by Corrie Hulse
Imagine being forced to flee your home because the military is attacking and killing your neighbors, burning down your village, and raping and abducting your wife and children. You want to turn to your government for help, but it doesn’t even recognize you as a citizen. Your only options are to flee, or be killed. This is the plight of the Rohingya in Myanmar.
There has been a great deal of denial out of Myanmar’s government about the violence inflicted on the Rohingya—who is responsible, who is being harmed—but the facts speak for themselves.
Between August 25 and September 24 of 2017 alone, approximately 6,700 civilians were killed in Rakhine State on Myanmar’s west coast. Human Rights Watch reports that 215 villages have been burned. Civilians have been fleeing for their safety, and now there are currently upwards of 870,000 Rohingya refugees in neighboring Bangladesh.
There is no denying what is happening to the Rohingya. For the first time in years, the UN Security Council is in agreement about the scope of the atrocities, and the secretary general is referring to the situation as “catastrophic.” According to a U.S. State Department official, “it is clear that the situation in northern Rakhine State constitutes ethnic cleansing against the Rohingya.” Officials have steered clear of using the term “genocide,” but seem to be in agreement that a targeted ethnic cleansing of the Rohingya is taking place.
Violence against the Rohingya population is not new. They have been continuously discriminated against, oppressed, and violently attacked over the past few decades. With no recourse, and with the violence often coming from the military itself, they are left with few options.
In a situation such as what’s unfolding in Myanmar, the international community must look to established mechanisms to respond. In the case of ethnic cleansing, and potential genocide, the Responsibility to Protect (R2P) should guide that response. R2P offers three pillars—the responsibility to prevent, to respond, and to rebuild—as guidelines to addressing looming and already occurring atrocity crimes. With ethnic cleansing unfolding in Myanmar, a determined commitment to R2P could save the Rohingya’s lives.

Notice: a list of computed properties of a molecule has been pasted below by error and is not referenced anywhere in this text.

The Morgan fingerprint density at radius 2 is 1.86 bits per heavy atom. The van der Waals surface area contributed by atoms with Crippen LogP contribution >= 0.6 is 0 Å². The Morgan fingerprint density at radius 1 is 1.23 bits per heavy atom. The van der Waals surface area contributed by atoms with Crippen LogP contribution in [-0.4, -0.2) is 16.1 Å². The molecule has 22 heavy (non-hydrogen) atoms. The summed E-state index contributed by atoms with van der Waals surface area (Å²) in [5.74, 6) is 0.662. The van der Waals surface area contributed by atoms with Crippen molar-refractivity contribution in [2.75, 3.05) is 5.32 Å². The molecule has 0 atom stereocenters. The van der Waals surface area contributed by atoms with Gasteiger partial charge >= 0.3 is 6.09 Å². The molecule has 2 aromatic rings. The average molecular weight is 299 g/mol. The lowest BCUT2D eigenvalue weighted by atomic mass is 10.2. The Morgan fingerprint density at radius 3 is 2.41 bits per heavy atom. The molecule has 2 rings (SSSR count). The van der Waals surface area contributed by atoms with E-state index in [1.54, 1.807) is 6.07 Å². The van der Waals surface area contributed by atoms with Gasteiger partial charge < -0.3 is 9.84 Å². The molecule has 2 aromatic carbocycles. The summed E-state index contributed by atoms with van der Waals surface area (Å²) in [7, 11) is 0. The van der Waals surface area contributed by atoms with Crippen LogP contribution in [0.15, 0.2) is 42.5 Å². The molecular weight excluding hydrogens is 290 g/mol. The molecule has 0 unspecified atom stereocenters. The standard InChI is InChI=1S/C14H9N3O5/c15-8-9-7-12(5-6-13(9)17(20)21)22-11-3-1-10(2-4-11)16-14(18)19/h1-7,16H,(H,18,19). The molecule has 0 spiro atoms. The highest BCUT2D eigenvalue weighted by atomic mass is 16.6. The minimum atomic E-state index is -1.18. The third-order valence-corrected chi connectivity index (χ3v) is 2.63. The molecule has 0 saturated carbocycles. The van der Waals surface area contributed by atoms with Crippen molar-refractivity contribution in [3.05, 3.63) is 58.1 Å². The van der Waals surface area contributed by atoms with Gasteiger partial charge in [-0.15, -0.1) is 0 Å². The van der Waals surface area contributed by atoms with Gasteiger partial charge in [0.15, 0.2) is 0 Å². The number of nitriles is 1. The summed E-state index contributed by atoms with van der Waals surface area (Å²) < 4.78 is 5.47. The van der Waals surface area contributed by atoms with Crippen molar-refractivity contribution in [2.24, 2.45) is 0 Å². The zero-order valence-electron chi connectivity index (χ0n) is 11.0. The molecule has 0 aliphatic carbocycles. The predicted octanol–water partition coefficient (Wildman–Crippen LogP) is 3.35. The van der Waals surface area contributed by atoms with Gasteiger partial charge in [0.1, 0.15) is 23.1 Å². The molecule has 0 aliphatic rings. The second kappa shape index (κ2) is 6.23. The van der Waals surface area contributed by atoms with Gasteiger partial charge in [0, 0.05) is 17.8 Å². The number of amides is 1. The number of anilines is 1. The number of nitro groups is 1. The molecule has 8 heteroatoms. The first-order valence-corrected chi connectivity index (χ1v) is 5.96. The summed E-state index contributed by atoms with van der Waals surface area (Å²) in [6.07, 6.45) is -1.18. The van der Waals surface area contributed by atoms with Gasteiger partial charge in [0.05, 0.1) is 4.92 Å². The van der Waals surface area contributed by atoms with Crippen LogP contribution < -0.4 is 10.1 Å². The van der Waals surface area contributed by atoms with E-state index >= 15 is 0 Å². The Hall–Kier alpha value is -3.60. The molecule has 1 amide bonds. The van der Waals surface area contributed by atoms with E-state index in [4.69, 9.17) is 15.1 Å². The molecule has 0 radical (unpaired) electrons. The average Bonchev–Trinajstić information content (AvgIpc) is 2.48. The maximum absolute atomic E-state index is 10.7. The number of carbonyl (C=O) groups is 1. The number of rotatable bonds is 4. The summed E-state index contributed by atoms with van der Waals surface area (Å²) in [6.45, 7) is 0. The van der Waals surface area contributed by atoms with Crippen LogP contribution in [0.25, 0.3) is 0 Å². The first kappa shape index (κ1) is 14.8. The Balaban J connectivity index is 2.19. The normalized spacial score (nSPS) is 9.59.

How Has the U.S. Responded to the Crisis?
Having signed the 2005 World Outcome Document, which included text about the Responsibility to Protect, the U.S. has stated that it believes that each state has a responsibility to protect its citizens from genocide, ethnic cleansing, war crimes, and crimes against humanity. Further, if states are unable or unwilling to do so, the United States accepts that the international community has a responsibility to step in and protect those civilians.
In terms of the Rohingya crisis, according to a senior State Department official, “efforts by the United States on this crisis have focused first on ending the violence; second on ensuring a path for repatriation for those displaced; third, expanding access for humanitarian assistance and the media in Rakhine State; seeking accountability for reported atrocities; and supporting longer-term solutions for the root causes of tensions and conflict in Rakhine State.”
Although not specifically referencing R2P in statements and reports, the U.S. has implemented aspects of the doctrine as it responds to the crisis in Myanmar through talk, aid, and sanctions.
There has been a great deal of talk—as there always is—condemning actions, making expectations clear, expressing alarm, welcoming cooperation, and so on. One of the key strategies seems to be a focus on building strong communication with the fledgling democratic government in Myanmar. There has been an effort to sustain the young government, working with the new—though controversial—leader Aung San Suu Kyi. In his testimony to Congress, Patrick Murphy of the State Department noted, “It is in our interests, and those of the diverse populations of Burma, including the Rohingya, to see the new, elected government succeed.”
Additionally, the U.S. has been sending financial assistance to the region. During 2017, the U.S. government gave nearly $104 million in aid through the State Department and USAID to assist both internally displaced peoples and refugees—most of whom have ended up in Bangladesh. This is a good start, but will likely not be enough to sustain the hundreds of thousands of refugees. The flow of people continues, and the reality is that the Rohingya will not be able to safely return home in the near future. Thus, continued and substantial aid will be needed for years to come.
Lastly, the U.S. began implementing targeted sanctions. As a part of R2P’s efforts to stave off military intervention, targeted sanctions are among the strategies that can help minimize the movement and effectiveness of perpetrators. Thus far, the U.S. has implemented sanctions on Maung Maung Soe, former chief of the Burmese Army. Congress has asked for broader sanctions with the Burma Human Rights and Freedom Act (S. 2060), barring military assistance as well as some trade. To date, however, only the one military leader has been sanctioned.